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Plumage from Pegasus
by Paul Di Filippo

Games Writers Play

"Those who like to exercise their minds with crossword puzzles can now do so doubly. Bantam Books is publishing a series of murder mysteries by Parnell Hall in which a female crossword constructor is a main character, with some of the clues in crossword."
--Martin Arnold, "Making Books," The New York Times, February 8, 2001.

I approached the door of Ludic Literary Productions with some trepidation. I didn't really want to be here, but I had no choice in the matter. My last book--a mystery novel titled The Burglar in the Pergola, and issued without any gaming support--had tanked. My publisher, Hasbro-Knopf-Sega, had insisted that my next book be released with complete "interactivity," or it wouldn't be printed at all. I forebore from asking how much more "interactive" I could get than the traditional, ages-old process of having another human being interpret the words I had written, and instead headed straight for the offices of this middleman-packager, Chester "Checkers" Ludic.

Once seated in Ludic's inner office, I sought to compose myself, vowing to listen objectively and non-emotionally to Ludic's salespitch. The man himself possessed an appearance that was reassuring enough. A rolypoly, tuft-haired, sharp-nosed chap, clad in a plaid vest and checkered pants, he resembled no one so much as Superman's silliest Golden Age foe, the Toyman.

"Welcome, welcome, it's so good to see you, Mr. Di Fallopian. I've already brought myself up to speed on your novels, and feel that your talents will synergize nicely with many of our programs here. Let me begin by saying that I see you as a boardgame."

"A boardgame?"

Ludic held up a placatory hand. "Oh, I know, it's a bit old-fashioned. But so are your books. And the boardgame is eternal. Every generation discovers it anew. Do I have to quote the latest sales figures on standard Monopoly and its many fine regional variations to make my point?"

"I--I guess not. Please continue."

"I've already taken the liberty of having our design department construct a few prototypes for your inspection. Now of course at this stage, we've labelled them with pre-branded names. But your game-novel will of course bear its own title."

Ludic reached down a construction from the shelf behind him and unfolded it across his broad desk.

"This is the Risk version of your novel. Exciting geopolitical thrills, combined with your page-turning thriller! Each player begins the game with a set number of random pages from your book, distributed across his various countries in place of armies. With each roll of the dice, each 'battle,' pages change hands. And every time any player conquers a country, he assumes the remaining pages associated with that nation. The ultimate winner of the game finishes with a substantial portion of your novel in hand, pages which he may then use in future games. Multiple playings, of course, are required to complete the novel."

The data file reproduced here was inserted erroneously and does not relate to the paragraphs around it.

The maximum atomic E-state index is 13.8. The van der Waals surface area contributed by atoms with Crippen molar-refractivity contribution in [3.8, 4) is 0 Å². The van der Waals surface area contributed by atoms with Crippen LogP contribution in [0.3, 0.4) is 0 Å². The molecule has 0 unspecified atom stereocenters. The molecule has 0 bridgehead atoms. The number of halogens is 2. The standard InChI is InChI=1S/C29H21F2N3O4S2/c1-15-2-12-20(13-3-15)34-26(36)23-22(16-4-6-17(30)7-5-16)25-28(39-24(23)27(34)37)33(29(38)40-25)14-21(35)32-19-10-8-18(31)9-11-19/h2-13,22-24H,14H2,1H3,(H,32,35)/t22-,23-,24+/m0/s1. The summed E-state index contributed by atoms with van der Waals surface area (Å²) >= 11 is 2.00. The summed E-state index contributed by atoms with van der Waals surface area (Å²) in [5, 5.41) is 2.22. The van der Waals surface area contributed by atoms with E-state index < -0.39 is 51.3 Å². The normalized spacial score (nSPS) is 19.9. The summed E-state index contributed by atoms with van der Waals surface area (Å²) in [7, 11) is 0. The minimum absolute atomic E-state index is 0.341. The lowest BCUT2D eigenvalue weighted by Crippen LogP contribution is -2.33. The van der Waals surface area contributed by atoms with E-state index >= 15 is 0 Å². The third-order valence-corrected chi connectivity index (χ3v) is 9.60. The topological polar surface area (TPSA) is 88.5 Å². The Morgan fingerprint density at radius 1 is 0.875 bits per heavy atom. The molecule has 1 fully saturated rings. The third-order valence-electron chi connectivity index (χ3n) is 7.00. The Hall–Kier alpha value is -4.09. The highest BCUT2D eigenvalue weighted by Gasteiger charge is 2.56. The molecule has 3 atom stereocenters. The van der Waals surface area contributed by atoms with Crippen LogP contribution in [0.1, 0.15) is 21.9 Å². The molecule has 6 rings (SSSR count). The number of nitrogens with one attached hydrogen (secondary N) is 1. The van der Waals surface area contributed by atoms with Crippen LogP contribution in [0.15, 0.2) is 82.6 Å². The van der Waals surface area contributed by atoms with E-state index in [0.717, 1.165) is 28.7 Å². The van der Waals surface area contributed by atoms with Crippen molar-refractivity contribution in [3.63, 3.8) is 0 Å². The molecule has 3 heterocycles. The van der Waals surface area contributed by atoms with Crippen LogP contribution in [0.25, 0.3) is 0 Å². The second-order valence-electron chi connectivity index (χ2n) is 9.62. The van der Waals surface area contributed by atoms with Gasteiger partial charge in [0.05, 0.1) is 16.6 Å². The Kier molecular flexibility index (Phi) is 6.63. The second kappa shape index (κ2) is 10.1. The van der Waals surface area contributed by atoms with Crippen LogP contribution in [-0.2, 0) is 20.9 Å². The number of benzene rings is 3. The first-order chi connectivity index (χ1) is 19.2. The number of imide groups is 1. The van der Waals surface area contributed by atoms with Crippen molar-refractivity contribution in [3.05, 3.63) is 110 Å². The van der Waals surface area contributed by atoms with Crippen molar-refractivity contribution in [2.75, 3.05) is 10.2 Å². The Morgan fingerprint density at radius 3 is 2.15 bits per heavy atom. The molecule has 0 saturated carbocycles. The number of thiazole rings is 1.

Ludic sat back with a self-satisified air. I could hardly choose my first question out of all the many troubling ones that arose. But finally I asked, "And when do these jolly gameplayers find the time actually to read my book?"

"Now, now, Mr. Di Fallopian, don't assume the worst. Why, the purchaser could read your novel immediately upon opening the box, if he or she wanted. It's all included, of course, beneath the shrink-wrap, on laminated sheets for easy cleaning. People do tend to snack heavily during these play experiences. But of course, no one will immediately jump to the straight text. People nowadays want a challenging play experience to precede their literary one. They'll get to your text in due time, I assure you."

I had my doubts about that, but could only say, "What's the next option?"

Ludic put away the first game and displayed another. "Here's the Clue version of your prose. Perhaps a tad too predictable for a mystery novel, but the public likes reassuring formats. The cast of perpetrators mirrors your own cast of characters, just as the gameboard mimics your setting. I'd advise you to keep your locales simple, or the lithographing costs can shoot through the roof. In any case, every round of the game brings us up to another plot-point in your book. Our test audience, by the way, reveals that they prefer at least a dozen murders to achieve satisfactory play."

"No, no, this just won't do!"

"Well, here's the Monopoly version. Your novel is printed on the Community Chest cards--"

"No!"

"In the Life format, each career milestone completes a chapter of your--"

"No!"

"Battleship--"

"Argh!"

"Operation--"

I carefully cradled my head in my hands and began to weep. Ludic came around his desk to comfort me.

"Sorry--"

I jolted upright. "Don't mention another goddamn game!"

"Checkers" hastened back around to the refuge of his desk and waited until I had ceased seething before speaking.

"Mr. Di Fallopian, apparently you regard boardgames as too lowbrow and frivolous a vehicle for your exalted prose. You seem to demand something daring and dramatic. Therefore, I am not even going to try to interest you in many of our other fine programs, such as the Carousel, where riders on festive wooden ponies snatch pages of your novel instead of brass rings as they whirl gaily around. Or the Flag Football experience, where pages are plucked from the butts of the rival team. Instead, I am going to do something I very rarely do."

Ludic opened a desk drawer and took out a revolver. He examined the chambers, spun the barrel, then placed it on the desk before me.

"Mr. Di Fallopian--allow me to present your book as Russian Roulette!"

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